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Pericardial Mesothelioma

human-heart.jpgPericardial mesothelioma affects the protective mesothelial tissue surrounding the heart (the pericardium). The pericardium consists of two layers, an outer layer (the heart sac or theca cordis), and an inner layer (the epicardium). The rarest of the three types of mesothelioma, pericardial mesothelioma accounts for only an estimated 1-6 percent of all mesothelioma cases. And as with all mesotheliomas, the only known cause of the pericardial variety is exposure to asbestos.

 

While the precise route by which microscopic asbestos fibers reach the pericardium is not known, studies indicate that inhaled asbestos fibers are absorbed into the bloodstream and pumped to the heart, where they become lodged in the pericardium and eventually cause the inflammation thought to trigger the development of cancer. Pleural or pericardial mesothelioma can also metastasize to the pericardium.

 

Because the symptoms of pericardial mesothelioma are similar to those associated with common heart or pulmonary ailments such as heart attacks or asthma, they are often overlooked.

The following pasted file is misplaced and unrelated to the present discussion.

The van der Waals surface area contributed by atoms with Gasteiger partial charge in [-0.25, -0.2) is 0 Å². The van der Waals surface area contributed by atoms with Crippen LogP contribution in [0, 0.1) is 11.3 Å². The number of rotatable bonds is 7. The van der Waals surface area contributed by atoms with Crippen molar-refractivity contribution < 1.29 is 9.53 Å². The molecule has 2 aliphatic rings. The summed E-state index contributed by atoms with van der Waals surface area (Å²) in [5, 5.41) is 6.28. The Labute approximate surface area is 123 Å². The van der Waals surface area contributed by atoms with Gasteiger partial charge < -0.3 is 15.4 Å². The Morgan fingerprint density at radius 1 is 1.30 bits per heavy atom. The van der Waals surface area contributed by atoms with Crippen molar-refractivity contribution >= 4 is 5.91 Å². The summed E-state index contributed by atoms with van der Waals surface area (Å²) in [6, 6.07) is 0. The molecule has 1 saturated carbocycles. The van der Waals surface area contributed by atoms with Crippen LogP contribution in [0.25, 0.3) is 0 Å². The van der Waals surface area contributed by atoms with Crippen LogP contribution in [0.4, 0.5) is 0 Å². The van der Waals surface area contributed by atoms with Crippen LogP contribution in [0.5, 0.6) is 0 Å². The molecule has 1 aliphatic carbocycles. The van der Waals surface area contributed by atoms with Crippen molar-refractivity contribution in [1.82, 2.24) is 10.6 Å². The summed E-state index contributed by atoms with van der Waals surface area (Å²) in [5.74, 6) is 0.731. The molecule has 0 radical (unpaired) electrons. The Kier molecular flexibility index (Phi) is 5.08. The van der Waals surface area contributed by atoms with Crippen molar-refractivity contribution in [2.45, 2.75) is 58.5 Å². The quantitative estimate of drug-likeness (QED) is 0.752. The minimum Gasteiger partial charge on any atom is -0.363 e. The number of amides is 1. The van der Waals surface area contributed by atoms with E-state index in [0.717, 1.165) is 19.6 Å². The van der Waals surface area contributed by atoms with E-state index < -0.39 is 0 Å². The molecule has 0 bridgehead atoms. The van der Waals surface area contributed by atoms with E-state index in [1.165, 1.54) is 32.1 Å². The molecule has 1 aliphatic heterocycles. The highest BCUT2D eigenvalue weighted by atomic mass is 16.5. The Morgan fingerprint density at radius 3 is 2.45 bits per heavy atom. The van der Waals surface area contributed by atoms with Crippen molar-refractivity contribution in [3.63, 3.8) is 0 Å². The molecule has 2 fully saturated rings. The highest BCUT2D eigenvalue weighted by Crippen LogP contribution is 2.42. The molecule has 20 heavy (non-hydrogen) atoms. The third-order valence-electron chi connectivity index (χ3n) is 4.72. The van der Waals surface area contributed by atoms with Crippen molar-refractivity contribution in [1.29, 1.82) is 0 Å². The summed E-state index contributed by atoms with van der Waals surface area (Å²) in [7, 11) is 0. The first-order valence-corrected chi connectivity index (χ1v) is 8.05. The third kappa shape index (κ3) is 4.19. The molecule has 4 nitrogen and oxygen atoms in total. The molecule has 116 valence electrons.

Symptoms of pericardial mesothelioma include the following:

 

  • Moderate to severe chest pain
  • Shortness of breath
  • Heart palpitations
  • Irregular heartbeat
  • Fever or night sweats
  • Persistent coughing
  • Extreme fatigue after minimal exertion

 

Because these symptoms are similar to those associated with common heart or pulmonary ailments such as heart attacks or asthma, they are often overlooked. Symptoms will also vary from patient to patient depending on a variety of factors. In addition, mesothelioma has a lengthy latency period and often does not appear for 20 years or more, reducing the likelihood that an individual who is experiencing symptoms will link them to asbestos exposure in the past. If you have any history of asbestos exposure and are experiencing any of the above symptoms, it is very important that you consult a doctor immediately for an evaluation.

 

The Mesothelioma Help Center will work with you to find a doctor, or you can call a nurse now to ensure you receive high-quality care.